Wednesday, December 14, 2005

House Ready, Senate Balks on Patriot Act

Those who would put security over liberty, deserve neither.

                                                        Ben Franklin said it...We mean it!

By JESSE J. HOLLAND, Associated Press Writer

Republican lawmakers urged quick renewal of the expiring portions of the USA Patriot Act on Wednesday, arguing that the nation's safety could be endangered if parts of the government's premier anti-terrorism law are allowed to expire at the end of the year.

"It's important to the security of this country," said Rep. Tom Tancredo, R-Colo., as the GOP-controlled House prepared to debate and pass reauthorization language before the Dec. 31 expiration date.

But reauthorization may be hitting snags in the Senate, where some GOP and Democratic senators are dissatisfied with a compromise worked out last week between key Republicans in the House and Senate.

The legislation's opponents want the current law extended for only three more months so they can continue debating and working on changing some of the Patriot Act's provisions.

"I think we should tread very, very cautiously and slowly," said Senate Democratic Leader Harry Reid of Nevada.

"At a time when so much of the world questions our commitment to our own values, I urge my colleagues to show the American people and the world that we will defend our country but we will do so in a way that protect those rights that make it worth defending," said Rep. Martin Meehan, D-Mass., who called on lawmakers to reject the House-Senate compromise.

At least one senator, Democrat Russ Feingold of Wisconsin, is threatening to filibuster the bill.

House leaders and Attorney General Alberto Gonzales on Tuesday warned the bill's opponents that they could be putting the country in danger by holding up the Act's reauthorization.

"The consequence of the Patriot Act expiring on December 31st is going to be putting the American people at greater risk," House Judiciary Committee Chairman James Sensenbrenner, R-Wis., said.

Added Gonzales: "The tools in the reauthorization of the Patriot Act are very important to the success of the Department of Justice in protecting this country."

For the White House and congressional Republicans, renewing the centerpiece of President Bush's war on terror is a top priority with the midterm elections coming up next year.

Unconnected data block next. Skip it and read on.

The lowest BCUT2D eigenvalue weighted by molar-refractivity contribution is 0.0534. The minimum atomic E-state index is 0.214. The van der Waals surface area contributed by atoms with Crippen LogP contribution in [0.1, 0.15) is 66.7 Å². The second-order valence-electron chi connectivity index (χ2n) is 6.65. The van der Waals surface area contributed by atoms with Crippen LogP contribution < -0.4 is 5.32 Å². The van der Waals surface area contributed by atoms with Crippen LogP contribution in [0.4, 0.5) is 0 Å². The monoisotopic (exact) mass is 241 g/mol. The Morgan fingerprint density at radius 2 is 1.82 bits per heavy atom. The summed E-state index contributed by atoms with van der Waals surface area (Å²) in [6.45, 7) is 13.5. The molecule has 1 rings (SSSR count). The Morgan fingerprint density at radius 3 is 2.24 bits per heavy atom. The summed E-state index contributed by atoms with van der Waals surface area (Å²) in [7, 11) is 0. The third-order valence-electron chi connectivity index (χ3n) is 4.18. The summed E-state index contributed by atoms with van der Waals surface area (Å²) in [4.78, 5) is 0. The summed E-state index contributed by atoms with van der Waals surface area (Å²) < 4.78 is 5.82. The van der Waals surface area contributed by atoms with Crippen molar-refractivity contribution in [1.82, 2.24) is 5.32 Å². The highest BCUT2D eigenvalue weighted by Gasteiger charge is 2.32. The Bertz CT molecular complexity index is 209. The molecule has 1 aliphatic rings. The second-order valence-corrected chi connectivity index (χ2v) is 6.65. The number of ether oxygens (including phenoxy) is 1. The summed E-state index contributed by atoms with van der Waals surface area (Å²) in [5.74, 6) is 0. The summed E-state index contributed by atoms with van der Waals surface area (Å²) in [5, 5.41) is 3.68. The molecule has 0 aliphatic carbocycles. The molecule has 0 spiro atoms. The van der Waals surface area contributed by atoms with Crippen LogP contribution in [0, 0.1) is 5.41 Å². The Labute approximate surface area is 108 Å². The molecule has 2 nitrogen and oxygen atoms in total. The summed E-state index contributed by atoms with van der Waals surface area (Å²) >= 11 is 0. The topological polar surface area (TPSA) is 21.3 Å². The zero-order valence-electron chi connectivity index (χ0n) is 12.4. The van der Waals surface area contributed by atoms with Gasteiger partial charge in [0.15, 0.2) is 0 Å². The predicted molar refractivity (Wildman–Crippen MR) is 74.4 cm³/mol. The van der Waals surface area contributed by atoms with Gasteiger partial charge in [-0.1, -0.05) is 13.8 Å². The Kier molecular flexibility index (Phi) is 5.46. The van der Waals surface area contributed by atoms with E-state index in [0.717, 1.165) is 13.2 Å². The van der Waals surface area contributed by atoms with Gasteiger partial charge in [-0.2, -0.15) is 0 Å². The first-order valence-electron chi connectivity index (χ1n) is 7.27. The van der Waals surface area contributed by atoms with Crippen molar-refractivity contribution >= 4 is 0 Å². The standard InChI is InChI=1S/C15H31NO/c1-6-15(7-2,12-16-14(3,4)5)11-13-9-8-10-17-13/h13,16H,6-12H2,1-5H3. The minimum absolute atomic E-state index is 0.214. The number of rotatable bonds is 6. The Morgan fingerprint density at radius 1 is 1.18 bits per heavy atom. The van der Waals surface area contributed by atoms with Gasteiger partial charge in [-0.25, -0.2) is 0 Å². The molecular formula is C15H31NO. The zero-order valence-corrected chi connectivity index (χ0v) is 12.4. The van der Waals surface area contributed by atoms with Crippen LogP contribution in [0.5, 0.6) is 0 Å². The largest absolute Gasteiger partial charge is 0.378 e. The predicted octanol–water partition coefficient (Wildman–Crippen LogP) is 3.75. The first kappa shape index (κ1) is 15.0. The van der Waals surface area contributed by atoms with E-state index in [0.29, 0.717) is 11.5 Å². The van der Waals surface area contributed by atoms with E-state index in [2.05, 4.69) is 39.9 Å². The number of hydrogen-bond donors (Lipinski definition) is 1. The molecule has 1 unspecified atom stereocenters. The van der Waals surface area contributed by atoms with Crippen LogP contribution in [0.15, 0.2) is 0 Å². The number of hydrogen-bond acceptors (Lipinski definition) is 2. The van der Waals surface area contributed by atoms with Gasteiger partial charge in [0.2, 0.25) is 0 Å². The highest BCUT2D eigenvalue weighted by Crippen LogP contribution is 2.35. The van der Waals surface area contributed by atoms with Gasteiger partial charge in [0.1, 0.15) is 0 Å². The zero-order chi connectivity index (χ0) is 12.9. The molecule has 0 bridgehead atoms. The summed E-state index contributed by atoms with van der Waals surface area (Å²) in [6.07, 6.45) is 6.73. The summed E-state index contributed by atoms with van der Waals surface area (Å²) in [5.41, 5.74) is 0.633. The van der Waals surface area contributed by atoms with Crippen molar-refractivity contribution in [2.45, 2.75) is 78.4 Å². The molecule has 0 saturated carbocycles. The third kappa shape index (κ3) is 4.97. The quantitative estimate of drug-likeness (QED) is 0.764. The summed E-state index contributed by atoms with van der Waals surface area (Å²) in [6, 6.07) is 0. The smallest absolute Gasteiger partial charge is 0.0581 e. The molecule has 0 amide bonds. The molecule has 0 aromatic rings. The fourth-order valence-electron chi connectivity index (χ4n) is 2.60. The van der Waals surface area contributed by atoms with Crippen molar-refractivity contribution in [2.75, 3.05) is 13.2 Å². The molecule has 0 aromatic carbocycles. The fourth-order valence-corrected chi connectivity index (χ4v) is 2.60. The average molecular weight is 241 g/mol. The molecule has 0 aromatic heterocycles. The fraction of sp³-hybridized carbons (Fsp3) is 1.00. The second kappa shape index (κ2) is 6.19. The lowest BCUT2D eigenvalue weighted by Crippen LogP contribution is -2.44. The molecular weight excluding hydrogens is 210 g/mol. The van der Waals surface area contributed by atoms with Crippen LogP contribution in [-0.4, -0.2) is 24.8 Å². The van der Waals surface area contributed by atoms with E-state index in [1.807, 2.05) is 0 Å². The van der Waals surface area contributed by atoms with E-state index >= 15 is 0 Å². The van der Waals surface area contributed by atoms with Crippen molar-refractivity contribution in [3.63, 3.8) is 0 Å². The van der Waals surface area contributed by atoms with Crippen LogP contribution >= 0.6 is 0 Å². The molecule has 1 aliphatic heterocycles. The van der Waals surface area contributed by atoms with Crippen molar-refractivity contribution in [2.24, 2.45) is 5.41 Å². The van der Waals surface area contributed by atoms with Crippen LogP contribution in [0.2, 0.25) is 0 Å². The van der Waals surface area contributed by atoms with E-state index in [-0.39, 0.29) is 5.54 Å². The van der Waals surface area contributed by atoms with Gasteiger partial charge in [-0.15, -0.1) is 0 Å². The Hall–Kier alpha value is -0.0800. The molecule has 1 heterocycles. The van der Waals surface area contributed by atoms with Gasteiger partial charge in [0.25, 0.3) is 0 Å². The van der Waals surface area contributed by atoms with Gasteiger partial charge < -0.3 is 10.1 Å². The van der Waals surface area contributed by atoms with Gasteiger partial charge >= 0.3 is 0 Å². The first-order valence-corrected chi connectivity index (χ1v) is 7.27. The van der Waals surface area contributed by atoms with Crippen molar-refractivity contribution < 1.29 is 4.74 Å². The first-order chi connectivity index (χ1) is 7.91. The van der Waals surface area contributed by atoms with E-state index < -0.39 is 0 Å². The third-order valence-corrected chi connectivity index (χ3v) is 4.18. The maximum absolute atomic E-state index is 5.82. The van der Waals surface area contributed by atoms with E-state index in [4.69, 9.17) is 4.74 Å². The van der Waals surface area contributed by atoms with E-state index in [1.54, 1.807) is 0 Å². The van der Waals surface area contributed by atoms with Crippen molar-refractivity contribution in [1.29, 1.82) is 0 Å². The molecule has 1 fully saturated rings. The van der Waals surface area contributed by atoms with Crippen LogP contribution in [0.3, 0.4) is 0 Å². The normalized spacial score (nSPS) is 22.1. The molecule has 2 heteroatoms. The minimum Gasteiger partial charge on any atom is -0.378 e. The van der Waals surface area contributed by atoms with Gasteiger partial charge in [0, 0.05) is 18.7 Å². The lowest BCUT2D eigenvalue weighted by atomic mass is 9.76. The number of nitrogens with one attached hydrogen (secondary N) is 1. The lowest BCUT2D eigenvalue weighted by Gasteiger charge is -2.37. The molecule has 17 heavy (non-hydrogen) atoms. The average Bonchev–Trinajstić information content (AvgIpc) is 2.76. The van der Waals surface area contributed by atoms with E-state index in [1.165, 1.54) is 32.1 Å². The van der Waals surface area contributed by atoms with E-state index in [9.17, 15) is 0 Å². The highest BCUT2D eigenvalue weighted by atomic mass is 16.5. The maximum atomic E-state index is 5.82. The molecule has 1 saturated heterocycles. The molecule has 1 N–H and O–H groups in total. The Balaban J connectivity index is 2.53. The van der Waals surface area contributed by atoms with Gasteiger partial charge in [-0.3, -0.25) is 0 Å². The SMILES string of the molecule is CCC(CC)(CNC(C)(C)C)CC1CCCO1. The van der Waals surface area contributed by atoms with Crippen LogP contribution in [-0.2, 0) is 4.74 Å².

Bush devoted his Saturday radio address to the subject and Senate Majority Leader Bill Frist, R-Tenn., added his voice Sunday.

Congress overwhelmingly passed the Patriot Act after the Sept. 11, 2001, terrorist attacks. The law expanded the government's surveillance and prosecutorial powers against suspected terrorists, their associates and financiers.

The vast majority of the Patriot Act would remain in force even if the House-Senate agreement to renew the expiring provisions fails. The reauthorization language would extend for four years two of the Patriot Act's most controversial provisions — authorizing roving wiretaps and permitting secret warrants for books, records and other items from businesses, hospitals and organizations such as libraries.

Those provisions would expire in four years unless Congress acted on them again.

Included in the House-Senate accord is a measure to restrict and record the sale of products necessary to cook methamphetamine, including ingredients in many cold medicines. If passed, the act would also give $99 million a year for five years to arrest and prosecute dealers and traffickers, plus $20 million for two years to help children affected by the meth trade.

"Doing so will send a strong signal that Congress is serious about fighting the scourge of meth," said Rep. Mark Kennedy (news, bio, voting record), R-Minn. "We must send a signal to the law enforcement officers who wake up every morning to protect their families that we stand with them in the fight against drugs and we will give them every tool we can."

About a dozen Republicans and Democrats in the Senate are complaining that the Patriot Act gives government too much power to investigate people's private transactions, including bank, library, medical and computer records. They also say it doesn't place enough limits on the FBI's use of National Security Letters, which compel thirds parties to produce those documents during terrorism investigations.

Senate Democrats joined by some libertarian-leaning Republicans want to extend the expiring provisions of the law by three months to give Congress time to add more protections against what they say are excessive police powers.

"There's no reason to compromise right to due process, the right to a judicial review, fair and reasonable standards of evidence in the pursuit of our security," said Sen. John E. Sununu (news, bio, voting record), R-N.H., one of several senators urging Congress to move the expiration date to March 31.

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On the Net:

Justice Department's Web site on the USA Patriot Act: http://www.lifeandliberty.gov/

ACLU's Patriot Act Web site: http://www.aclu.org/safefree

 

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